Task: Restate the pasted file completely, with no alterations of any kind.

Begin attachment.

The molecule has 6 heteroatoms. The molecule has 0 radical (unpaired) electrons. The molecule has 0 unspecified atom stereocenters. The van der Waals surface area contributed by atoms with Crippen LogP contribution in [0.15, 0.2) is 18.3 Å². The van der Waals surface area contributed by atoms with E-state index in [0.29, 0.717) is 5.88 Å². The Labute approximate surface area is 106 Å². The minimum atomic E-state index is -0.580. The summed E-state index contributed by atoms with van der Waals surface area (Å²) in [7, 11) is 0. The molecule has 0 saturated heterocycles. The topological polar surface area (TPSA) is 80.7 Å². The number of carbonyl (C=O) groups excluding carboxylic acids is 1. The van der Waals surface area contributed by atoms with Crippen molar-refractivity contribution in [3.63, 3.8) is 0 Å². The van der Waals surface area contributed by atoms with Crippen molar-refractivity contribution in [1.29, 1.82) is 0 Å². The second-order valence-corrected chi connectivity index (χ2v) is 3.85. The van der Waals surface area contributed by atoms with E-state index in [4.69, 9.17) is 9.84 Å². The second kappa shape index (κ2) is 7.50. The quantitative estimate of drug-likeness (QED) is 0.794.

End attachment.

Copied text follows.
The molecule has 6 heteroatoms. The molecule has 0 radical (unpaired) electrons. The molecule has 0 unspecified atom stereocenters. The van der Waals surface area contributed by atoms with Crippen LogP contribution in [0.15, 0.2) is 18.3 Å². The van der Waals surface area contributed by atoms with E-state index in [0.29, 0.717) is 5.88 Å². The Labute approximate surface area is 106 Å². The minimum atomic E-state index is -0.580. The summed E-state index contributed by atoms with van der Waals surface area (Å²) in [7, 11) is 0. The molecule has 0 saturated heterocycles. The topological polar surface area (TPSA) is 80.7 Å². The number of carbonyl (C=O) groups excluding carboxylic acids is 1. The van der Waals surface area contributed by atoms with Crippen molar-refractivity contribution in [3.63, 3.8) is 0 Å². The van der Waals surface area contributed by atoms with Crippen molar-refractivity contribution in [1.29, 1.82) is 0 Å². The second-order valence-corrected chi connectivity index (χ2v) is 3.85. The van der Waals surface area contributed by atoms with E-state index in [4.69, 9.17) is 9.84 Å². The second kappa shape index (κ2) is 7.50. The quantitative estimate of drug-likeness (QED) is 0.794.